Christian Malcolm’s career which was littered with glittering achievements came to an end when due to injury he failed to make the Welsh team for the 2014 Glasgow Commonwealth Games. If he had have gained selection he would have become the only Welsh track and field star to have competed in five Games. So he will have to be satisfied sharing the honour with Ron Jones, Steve JonesColin Jackson and Berwyn Price all of whom appeared in four Games. He also shares with Colin Jackson the record number of appearances in the Olympic Games by a Welshman – four.
There is no doubt that he is one of the all-time greats of Welsh athletics having held the Welsh record for 100 and 200m since 2001 (10.11/20.08) , and reached the Olympic 200m final twice. He had a period of four years where he could claim to be the UK’s top 200m runner
His exploits on the Welsh and UK scene as a junior were well known at the time, but he made his presence felt on the world stage in 1998 when he became only the second athlete behind the eventual world 200m champion, Ato Bolden to claim a double in the world junior championships. He took both sprints in personal bests of 10.12 and 20.44, the former being a Welsh senior and UK junior record. His winning margin of 0.22 secs over Amar Johnson of the USA in the 100 was the greatest margin achieved at the time. His winning distance in the 200 was also startling – almost half a second ahead of Jairo Duzant. Since then only two other British athletes – Harry Aikines-Aryeetey (2006) and Adam Gemili (2012) have won world junior sprint titles. Christian and Bolden remain the only athletes to have achieved a sprint double in these championships. Indeed, the 2016 100m champion, Noah Lyles of the USA clocked a slower time (10.17) than Christian 18 years earlier – that’s how good Christian was. These outstanding performances made him the IAAF junior athlete of the year in 1998.
Later that year in Kuala Lumpur, as one of the youngest Welshmen to appear in the games, he went on to appear in his first Commonwealth’s when he took the 200m silver medal in a Welsh senior and European junior record of 20.29 secs. He took another Commonwealth medal when taking bronze over 200 twelve years later in Delhi. Only one other Welsh athlete has won an individual sprint medal at the Commonwealth Games – the incomparable rugby star Ken Jones in Vancouver in 1954.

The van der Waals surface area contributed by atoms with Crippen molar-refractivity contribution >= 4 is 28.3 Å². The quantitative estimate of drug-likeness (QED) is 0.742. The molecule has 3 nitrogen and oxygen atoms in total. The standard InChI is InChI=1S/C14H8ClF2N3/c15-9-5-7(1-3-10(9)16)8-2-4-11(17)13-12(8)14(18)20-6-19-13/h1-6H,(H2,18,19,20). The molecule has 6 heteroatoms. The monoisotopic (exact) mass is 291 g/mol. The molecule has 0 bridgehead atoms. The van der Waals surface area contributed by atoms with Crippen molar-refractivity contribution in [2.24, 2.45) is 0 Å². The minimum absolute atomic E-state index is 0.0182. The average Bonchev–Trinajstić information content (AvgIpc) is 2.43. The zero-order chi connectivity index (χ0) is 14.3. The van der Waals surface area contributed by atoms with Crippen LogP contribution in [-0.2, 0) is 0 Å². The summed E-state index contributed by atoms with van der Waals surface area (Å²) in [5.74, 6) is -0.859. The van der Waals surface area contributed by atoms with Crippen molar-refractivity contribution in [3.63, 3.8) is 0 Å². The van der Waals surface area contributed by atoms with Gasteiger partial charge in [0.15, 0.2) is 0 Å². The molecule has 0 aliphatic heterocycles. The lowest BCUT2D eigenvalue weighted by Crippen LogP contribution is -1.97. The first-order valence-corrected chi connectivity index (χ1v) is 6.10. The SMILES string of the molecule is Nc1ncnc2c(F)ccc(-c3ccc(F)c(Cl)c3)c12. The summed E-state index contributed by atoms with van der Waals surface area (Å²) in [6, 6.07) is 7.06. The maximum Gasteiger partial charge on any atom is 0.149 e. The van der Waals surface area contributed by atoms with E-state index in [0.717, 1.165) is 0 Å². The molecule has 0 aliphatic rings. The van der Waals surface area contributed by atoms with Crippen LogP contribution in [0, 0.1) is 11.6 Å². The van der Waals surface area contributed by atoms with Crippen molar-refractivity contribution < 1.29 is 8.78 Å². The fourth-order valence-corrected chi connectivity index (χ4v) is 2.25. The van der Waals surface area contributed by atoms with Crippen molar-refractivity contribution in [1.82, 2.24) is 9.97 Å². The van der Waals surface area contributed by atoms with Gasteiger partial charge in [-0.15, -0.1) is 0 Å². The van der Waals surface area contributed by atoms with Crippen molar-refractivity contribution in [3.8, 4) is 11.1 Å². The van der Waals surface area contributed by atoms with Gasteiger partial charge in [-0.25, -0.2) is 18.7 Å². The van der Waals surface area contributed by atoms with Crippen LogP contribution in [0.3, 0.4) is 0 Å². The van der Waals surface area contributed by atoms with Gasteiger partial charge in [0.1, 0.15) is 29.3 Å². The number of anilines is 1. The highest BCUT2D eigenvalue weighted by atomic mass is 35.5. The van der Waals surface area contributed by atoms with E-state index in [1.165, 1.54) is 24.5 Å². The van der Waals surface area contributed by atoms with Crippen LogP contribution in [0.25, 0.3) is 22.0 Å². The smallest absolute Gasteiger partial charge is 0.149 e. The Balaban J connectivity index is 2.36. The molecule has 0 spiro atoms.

Arguably his finest year was in 2001 when he missed a World Championships silver medal in the 200m by just three -hundredths of a second in Edmonton. His 20.22 was in fact only good enough for fifth behind winner and the subsequently disgraced Kenderis of Greece who won in 20.04. But second and equal third placers - Chris Williams, Shawn Crawford and Kim Collins all clocked 20.20 – in one of the closest finishes ever seen in a major sprint event. Had he repeated his semi-final form in which he won in a Welsh record of 20.08, the silver would surely have been his. Earlier, Christian had finished seventh in the 100 in a Welsh record 10.11. Both times still stand in January 2017 as Welsh records and are likely to stand for some time as no Welsh athlete has come remotely close to these times in the intervening years.
Altogether he won nine medals, including thee gold at major athletics gatherings, but he announced at the time of his retirement to be very disappointed at not winning an Olympic medal. He had to settle for being a 200m finalist twice – and the only Welsh athlete to reach an Olympic sprint final. Apart from his world junior titles in 1998, his finest performances on the world stage was when he collected sprint relay bronze medals in the 2005 Helsinki and 2007 Osaka world championships.
Unlike some of his peers, he was a keen supporter of Welsh championships winning nine senior sprint titles in a career spanning a remarkable eighteen years. On retirement he became a non-executive director of Welsh Athletics and a British relays coach.
After his world junior wins in 1998 he said: “I owe it all to my coach Jock Anderson – I’ll give him 10 out of 10” That comment remained true throughout his career, although Linford Christie subsequently took over his coaching.
He was inducted into the Welsh Athletics Hall of Fame in 2016.
Clive Williams/January 2017
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